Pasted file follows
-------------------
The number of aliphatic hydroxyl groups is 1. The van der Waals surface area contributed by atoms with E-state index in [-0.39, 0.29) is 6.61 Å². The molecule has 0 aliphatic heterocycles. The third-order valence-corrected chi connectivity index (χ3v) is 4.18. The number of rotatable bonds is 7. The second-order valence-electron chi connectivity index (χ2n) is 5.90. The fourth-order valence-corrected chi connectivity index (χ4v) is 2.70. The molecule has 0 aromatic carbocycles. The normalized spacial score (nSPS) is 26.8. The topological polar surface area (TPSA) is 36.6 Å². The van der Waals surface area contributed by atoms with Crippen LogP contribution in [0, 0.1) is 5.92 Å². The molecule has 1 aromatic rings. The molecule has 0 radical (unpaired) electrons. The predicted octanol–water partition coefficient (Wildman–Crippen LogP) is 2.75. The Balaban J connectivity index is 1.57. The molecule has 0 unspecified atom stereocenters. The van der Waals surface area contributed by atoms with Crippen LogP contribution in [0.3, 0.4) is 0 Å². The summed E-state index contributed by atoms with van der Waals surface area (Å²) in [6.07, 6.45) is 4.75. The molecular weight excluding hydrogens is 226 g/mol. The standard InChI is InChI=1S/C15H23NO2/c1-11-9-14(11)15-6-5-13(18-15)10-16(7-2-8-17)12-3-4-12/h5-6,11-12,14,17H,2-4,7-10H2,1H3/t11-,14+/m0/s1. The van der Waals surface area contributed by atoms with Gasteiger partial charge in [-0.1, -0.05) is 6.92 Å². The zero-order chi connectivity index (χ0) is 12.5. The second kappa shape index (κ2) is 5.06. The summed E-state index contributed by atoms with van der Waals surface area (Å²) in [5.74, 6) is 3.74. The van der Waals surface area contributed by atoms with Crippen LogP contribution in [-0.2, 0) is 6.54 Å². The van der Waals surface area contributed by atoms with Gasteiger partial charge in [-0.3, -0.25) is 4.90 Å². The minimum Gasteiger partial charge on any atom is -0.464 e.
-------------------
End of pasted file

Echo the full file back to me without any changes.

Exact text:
The number of aliphatic hydroxyl groups is 1. The van der Waals surface area contributed by atoms with E-state index in [-0.39, 0.29) is 6.61 Å². The molecule has 0 aliphatic heterocycles. The third-order valence-corrected chi connectivity index (χ3v) is 4.18. The number of rotatable bonds is 7. The second-order valence-electron chi connectivity index (χ2n) is 5.90. The fourth-order valence-corrected chi connectivity index (χ4v) is 2.70. The molecule has 0 aromatic carbocycles. The normalized spacial score (nSPS) is 26.8. The topological polar surface area (TPSA) is 36.6 Å². The van der Waals surface area contributed by atoms with Crippen LogP contribution in [0, 0.1) is 5.92 Å². The molecule has 1 aromatic rings. The molecule has 0 radical (unpaired) electrons. The predicted octanol–water partition coefficient (Wildman–Crippen LogP) is 2.75. The Balaban J connectivity index is 1.57. The molecule has 0 unspecified atom stereocenters. The van der Waals surface area contributed by atoms with Crippen LogP contribution in [0.3, 0.4) is 0 Å². The summed E-state index contributed by atoms with van der Waals surface area (Å²) in [6.07, 6.45) is 4.75. The molecular weight excluding hydrogens is 226 g/mol. The standard InChI is InChI=1S/C15H23NO2/c1-11-9-14(11)15-6-5-13(18-15)10-16(7-2-8-17)12-3-4-12/h5-6,11-12,14,17H,2-4,7-10H2,1H3/t11-,14+/m0/s1. The van der Waals surface area contributed by atoms with Gasteiger partial charge in [-0.1, -0.05) is 6.92 Å². The zero-order chi connectivity index (χ0) is 12.5. The second kappa shape index (κ2) is 5.06. The summed E-state index contributed by atoms with van der Waals surface area (Å²) in [5.74, 6) is 3.74. The van der Waals surface area contributed by atoms with Crippen LogP contribution in [-0.2, 0) is 6.54 Å². The van der Waals surface area contributed by atoms with Gasteiger partial charge in [-0.3, -0.25) is 4.90 Å². The minimum Gasteiger partial charge on any atom is -0.464 e.